100 Questions Every First-Time Home Buyer Should Ask: With Answers from Top Brokers from Around the Country (4th edition) by Ilyce R. Glink

100 Questions Every First-Time Home Buyer Should Ask: With Answers from Top Brokers from Around the Country (4th edition) by Ilyce R. Glink

Author:Ilyce R. Glink
Language: eng
Format: epub
Tags: Non-Fiction, Economics, Finance, Guide
Publisher: Crown/Archetype
Published: 2018-02-13T00:00:00+00:00


Question 57: How Small a Down Payment Can I Make? Where Can I Find a Zero-Down Loan?

From the 1940s through the early 1980s, if you wanted to buy a house, you had to come up with at least 20 percent in cash for the down payment. (So if you were buying a $100,000 house, you needed $20,000 in cash.) Today, if you’re buying the median-priced home in San Francisco, for example, you’d need a little more than $200,000 cash to do so.*5

In the twenty-five years I’ve been writing about real estate, study after study has shown that coming up with the down payment is one of the toughest obstacles for first-time home buyers to overcome. Scraping together that extra cash each month, on top of rent, utilities, child care, student loans, and credit card payments, excluded those whose finances were more marginal from the benefits of homeownership.

Things began to change when the FHA started permitting home buyers to purchase homes with 10 percent down, and then 5 percent down. Studies showed that defaults did increase as home buyers put less and less down on their homes, but the amount was tiny.*6 Apparently, there was a profitable market to tap. So conventional mortgages followed suit and began offering 95 percent loan-to-value ratio mortgages. Soon, FHA dropped its down payment requirement to just 3 percent. Conventional lenders followed, introducing 97 percent loan-to-value ratio loans. All of this happened before the Great Recession, and helped whip the housing market into a frenzy.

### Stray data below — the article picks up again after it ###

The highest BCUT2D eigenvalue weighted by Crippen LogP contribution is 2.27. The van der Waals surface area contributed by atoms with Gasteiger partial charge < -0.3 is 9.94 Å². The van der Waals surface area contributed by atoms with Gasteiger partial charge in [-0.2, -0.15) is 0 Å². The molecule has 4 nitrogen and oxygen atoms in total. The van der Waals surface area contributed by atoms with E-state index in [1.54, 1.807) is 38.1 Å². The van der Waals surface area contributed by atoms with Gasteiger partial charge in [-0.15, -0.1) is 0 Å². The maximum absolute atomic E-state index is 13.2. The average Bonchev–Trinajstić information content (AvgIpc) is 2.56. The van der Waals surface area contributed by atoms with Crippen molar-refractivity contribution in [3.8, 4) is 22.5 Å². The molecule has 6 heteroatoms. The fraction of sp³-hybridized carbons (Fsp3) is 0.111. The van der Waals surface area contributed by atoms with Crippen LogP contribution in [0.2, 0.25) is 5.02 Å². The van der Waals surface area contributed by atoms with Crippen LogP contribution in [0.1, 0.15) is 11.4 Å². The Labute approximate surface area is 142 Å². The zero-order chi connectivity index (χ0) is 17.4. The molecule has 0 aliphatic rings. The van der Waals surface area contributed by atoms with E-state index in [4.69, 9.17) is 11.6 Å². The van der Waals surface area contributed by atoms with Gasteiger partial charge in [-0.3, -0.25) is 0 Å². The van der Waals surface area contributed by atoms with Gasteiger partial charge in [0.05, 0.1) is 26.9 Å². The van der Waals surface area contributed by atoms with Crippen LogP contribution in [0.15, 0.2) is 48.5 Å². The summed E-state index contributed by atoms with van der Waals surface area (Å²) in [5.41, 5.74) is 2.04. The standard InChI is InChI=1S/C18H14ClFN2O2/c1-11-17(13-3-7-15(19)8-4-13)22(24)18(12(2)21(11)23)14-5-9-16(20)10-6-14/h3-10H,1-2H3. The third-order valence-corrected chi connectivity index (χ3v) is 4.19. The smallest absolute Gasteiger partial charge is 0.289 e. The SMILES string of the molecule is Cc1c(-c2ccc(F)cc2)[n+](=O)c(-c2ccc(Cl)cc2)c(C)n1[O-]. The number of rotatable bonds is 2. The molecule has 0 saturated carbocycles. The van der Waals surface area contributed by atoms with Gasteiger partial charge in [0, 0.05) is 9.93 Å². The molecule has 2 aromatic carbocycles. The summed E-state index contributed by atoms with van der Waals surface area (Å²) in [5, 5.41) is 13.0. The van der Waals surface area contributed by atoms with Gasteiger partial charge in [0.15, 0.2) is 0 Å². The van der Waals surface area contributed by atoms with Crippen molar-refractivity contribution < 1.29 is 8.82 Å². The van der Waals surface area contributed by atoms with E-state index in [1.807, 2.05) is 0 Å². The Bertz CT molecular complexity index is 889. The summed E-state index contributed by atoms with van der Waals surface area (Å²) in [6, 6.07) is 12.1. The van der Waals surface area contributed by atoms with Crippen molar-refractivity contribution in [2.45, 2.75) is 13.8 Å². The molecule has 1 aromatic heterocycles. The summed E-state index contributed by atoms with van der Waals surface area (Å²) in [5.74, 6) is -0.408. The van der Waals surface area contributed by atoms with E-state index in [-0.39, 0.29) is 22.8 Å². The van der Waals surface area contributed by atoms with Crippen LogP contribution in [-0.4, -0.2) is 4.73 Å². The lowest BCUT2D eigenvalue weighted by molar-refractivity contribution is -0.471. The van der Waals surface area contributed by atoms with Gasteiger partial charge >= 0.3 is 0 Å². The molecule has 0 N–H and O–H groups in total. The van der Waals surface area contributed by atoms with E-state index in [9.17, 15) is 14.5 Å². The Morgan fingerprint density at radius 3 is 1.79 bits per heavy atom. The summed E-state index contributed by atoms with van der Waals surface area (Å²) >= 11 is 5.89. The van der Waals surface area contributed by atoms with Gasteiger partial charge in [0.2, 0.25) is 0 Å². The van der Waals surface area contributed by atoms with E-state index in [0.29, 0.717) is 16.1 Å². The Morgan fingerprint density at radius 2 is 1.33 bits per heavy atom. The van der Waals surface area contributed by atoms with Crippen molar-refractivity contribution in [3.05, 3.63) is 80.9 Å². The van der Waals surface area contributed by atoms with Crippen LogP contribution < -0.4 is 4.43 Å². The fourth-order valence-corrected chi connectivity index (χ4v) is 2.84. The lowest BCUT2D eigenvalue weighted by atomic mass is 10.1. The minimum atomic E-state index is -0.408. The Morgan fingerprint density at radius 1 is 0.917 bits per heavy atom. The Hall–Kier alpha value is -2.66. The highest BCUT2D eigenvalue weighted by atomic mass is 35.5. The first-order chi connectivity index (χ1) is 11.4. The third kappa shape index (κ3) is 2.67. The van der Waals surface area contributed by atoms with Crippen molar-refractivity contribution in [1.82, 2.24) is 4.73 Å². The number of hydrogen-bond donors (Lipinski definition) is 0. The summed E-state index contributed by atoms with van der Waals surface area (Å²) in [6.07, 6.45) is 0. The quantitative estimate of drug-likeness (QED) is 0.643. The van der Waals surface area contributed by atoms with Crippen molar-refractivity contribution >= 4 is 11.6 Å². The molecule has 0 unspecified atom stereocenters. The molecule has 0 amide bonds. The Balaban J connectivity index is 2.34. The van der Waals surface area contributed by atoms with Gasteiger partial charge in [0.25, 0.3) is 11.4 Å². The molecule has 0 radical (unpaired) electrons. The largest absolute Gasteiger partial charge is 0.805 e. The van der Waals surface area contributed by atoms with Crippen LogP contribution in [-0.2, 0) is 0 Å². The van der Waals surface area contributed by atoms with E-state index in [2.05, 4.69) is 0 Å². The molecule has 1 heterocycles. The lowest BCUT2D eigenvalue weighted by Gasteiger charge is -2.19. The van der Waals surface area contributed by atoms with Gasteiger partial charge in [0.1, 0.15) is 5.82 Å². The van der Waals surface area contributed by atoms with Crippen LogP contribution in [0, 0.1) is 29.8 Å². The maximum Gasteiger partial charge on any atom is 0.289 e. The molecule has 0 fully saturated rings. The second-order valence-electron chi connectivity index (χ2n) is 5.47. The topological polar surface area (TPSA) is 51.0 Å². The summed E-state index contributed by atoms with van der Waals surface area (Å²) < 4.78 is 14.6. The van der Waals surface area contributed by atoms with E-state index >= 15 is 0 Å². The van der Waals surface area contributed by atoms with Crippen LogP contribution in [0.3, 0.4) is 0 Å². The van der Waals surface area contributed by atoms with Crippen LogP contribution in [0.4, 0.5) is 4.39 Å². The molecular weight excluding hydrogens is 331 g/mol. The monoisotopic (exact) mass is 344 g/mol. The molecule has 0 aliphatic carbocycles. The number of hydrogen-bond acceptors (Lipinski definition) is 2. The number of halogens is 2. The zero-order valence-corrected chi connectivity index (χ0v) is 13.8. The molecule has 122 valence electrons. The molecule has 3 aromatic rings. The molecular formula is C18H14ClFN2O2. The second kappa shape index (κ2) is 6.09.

While the down payments were decreasing, lenders (led again by FHA) were increasing their debt-to-income ratios. So instead of allowing a borrower to spend only 28 percent of his or her gross monthly income on the mortgage and up to 36 percent on their total debt, home buyers were permitted to spend up to 42 percent. Industry experts saw that these marginal home buyers (made up of significant numbers of minority and immigrant families) were already spending as much as 50 to 60 percent of their gross monthly income on rent—and were making it work.

Then FHA decided home buyers only needed to put down 2 percent on a house. The rest of the down payment could be a gift from a family member, or a grant. The USDA started offering a zero-down loan for rural areas. In response, conventional lenders went a step farther. The Department of Veterans Affairs had always offered qualified veterans a true zero-down loan, but the loan was expensive. In the late 1990s, conventional lenders began offering true zero-down loans to ordinary home buyers. Some of the programs were either restricted by income or area, and some continue to be available to all home buyers.



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